What’s wrong with this picture? Last year Congress approved tough acquisition reform legislation with the support of top defense authorizers in both chambers. To enforce greater realism in projecting weapons costs, the legislation directed policymakers to rely on estimates provided by the Pentagon’s supposedly impartial, rigorous Cost Assessment and Program Evaluation (CAPE) shop. So what is the reaction of the same legislators when they receive estimates from CAPE that they don’t like about the cost of the alternate engine for the F-35 fighter? They call the estimates “short sighted,” and inadequate.
Are the legislators being hypocritical, or did they misjudge how impartial and rigorous CAPE’s cost estimates are? If they’re just being two-faced, then this must set some sort of new land-speed record for how fast acquisition reform initiatives come unraveled. On the other hand, if they sincerely believe that CAPE got the estimates wrong on the F-35 fighter’s alternate engine, then what does that say about the same organization’s estimates of future costs for the fighter itself?
The alarming estimates that CAPE produced of cost growth in the fighter led to a restructuring of the program last year, and now those same estimates are leading insiders to predict a breach of Nunn-McCurdy thresholds on cost overruns. As I said when the leaks of cost growth out of CAPE first appeared at insidedefense.com, there is good reason to believe that the estimates are much too pessimistic. The estimates were assembled in a few weeks by a few people relying on historical information from other programs — most notably F-22 — as if the contractor and services had learned nothing from past mistakes.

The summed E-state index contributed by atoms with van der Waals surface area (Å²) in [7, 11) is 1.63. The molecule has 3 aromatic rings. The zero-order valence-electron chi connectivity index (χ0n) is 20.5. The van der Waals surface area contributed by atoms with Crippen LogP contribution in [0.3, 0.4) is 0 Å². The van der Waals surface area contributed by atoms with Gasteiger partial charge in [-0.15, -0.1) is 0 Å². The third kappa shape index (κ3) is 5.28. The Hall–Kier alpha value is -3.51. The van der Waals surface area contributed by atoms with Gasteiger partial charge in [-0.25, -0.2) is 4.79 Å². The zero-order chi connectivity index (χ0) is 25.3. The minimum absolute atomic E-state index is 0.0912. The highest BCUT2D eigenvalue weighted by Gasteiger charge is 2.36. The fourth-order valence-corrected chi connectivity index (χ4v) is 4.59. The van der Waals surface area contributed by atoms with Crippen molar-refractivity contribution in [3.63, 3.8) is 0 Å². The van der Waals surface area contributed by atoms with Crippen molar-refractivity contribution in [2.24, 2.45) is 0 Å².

Granted, some of the cost increase arises from a legitimate difference of opinion between the Bush and Obama administrations about how much up-front testing of the fighter is required. But the crux of the controversy over F-35 development costs centers on whether CAPE has done a “capable” (no pun intended) job of projecting costs. The legislators who doubt its projections of cost growth in the alternate engine seem to be raising the possibility that it might have gotten F-35 cost estimates wrong too. I’m told the organization put more effort into figuring out the engine numbers than the estimates for the fighter, so if it still got the engine wrong, then maybe the fighter calculations are incorrect also.
The Cost Assessment and Program Evaluation office provides a valuable sanity check on the pretensions of program offices and contractors. But if legislators want to enshrine CAPE as the touchstone of all that is honest and professional in projecting weapons costs, then maybe they better make sure that office is up to the task. Having now questioned its analysis of alternate engine costs, perhaps the time has come for authorizers to hold a hearing on whether CAPE got the fighter costs right. If they didn’t, we’re sure wasting a lot of time and effort on a non-existent problem.
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